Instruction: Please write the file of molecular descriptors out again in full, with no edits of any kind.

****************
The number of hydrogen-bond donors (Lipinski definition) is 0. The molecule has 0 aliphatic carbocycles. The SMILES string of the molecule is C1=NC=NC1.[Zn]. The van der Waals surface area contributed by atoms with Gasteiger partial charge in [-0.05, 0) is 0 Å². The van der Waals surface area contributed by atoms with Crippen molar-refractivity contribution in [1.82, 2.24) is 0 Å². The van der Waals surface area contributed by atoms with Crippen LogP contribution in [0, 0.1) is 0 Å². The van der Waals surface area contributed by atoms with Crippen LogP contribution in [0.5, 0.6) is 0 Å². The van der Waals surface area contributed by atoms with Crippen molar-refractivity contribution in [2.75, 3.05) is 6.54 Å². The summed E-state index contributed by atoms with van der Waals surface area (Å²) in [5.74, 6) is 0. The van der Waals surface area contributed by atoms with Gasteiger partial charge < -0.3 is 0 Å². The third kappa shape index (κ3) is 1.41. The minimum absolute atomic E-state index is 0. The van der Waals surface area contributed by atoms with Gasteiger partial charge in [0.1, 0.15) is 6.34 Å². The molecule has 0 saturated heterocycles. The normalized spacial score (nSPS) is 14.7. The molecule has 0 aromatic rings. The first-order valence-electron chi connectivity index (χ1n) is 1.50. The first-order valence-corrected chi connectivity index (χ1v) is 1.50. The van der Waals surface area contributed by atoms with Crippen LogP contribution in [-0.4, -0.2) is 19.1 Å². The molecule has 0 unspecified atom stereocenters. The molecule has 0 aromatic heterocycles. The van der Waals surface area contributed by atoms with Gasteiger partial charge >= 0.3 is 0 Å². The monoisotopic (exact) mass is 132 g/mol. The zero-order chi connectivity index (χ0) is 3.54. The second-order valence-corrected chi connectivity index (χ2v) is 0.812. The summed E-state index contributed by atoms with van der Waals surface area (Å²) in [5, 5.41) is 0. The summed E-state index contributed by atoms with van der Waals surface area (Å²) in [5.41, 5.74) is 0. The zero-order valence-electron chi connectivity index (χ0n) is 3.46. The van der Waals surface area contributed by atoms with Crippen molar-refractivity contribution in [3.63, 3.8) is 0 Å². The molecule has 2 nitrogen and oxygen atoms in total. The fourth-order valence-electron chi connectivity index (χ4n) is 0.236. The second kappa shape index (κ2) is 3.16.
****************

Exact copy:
The number of hydrogen-bond donors (Lipinski definition) is 0. The molecule has 0 aliphatic carbocycles. The SMILES string of the molecule is C1=NC=NC1.[Zn]. The van der Waals surface area contributed by atoms with Gasteiger partial charge in [-0.05, 0) is 0 Å². The van der Waals surface area contributed by atoms with Crippen molar-refractivity contribution in [1.82, 2.24) is 0 Å². The van der Waals surface area contributed by atoms with Crippen LogP contribution in [0, 0.1) is 0 Å². The van der Waals surface area contributed by atoms with Crippen LogP contribution in [0.5, 0.6) is 0 Å². The van der Waals surface area contributed by atoms with Crippen molar-refractivity contribution in [2.75, 3.05) is 6.54 Å². The summed E-state index contributed by atoms with van der Waals surface area (Å²) in [5.74, 6) is 0. The van der Waals surface area contributed by atoms with Gasteiger partial charge < -0.3 is 0 Å². The third kappa shape index (κ3) is 1.41. The minimum absolute atomic E-state index is 0. The van der Waals surface area contributed by atoms with Gasteiger partial charge in [0.1, 0.15) is 6.34 Å². The molecule has 0 saturated heterocycles. The normalized spacial score (nSPS) is 14.7. The molecule has 0 aromatic rings. The first-order valence-electron chi connectivity index (χ1n) is 1.50. The first-order valence-corrected chi connectivity index (χ1v) is 1.50. The van der Waals surface area contributed by atoms with Crippen LogP contribution in [-0.4, -0.2) is 19.1 Å². The molecule has 0 unspecified atom stereocenters. The molecule has 0 aromatic heterocycles. The van der Waals surface area contributed by atoms with Gasteiger partial charge >= 0.3 is 0 Å². The monoisotopic (exact) mass is 132 g/mol. The zero-order chi connectivity index (χ0) is 3.54. The second-order valence-corrected chi connectivity index (χ2v) is 0.812. The summed E-state index contributed by atoms with van der Waals surface area (Å²) in [5, 5.41) is 0. The summed E-state index contributed by atoms with van der Waals surface area (Å²) in [5.41, 5.74) is 0. The zero-order valence-electron chi connectivity index (χ0n) is 3.46. The van der Waals surface area contributed by atoms with Crippen molar-refractivity contribution in [3.63, 3.8) is 0 Å². The molecule has 2 nitrogen and oxygen atoms in total. The fourth-order valence-electron chi connectivity index (χ4n) is 0.236. The second kappa shape index (κ2) is 3.16.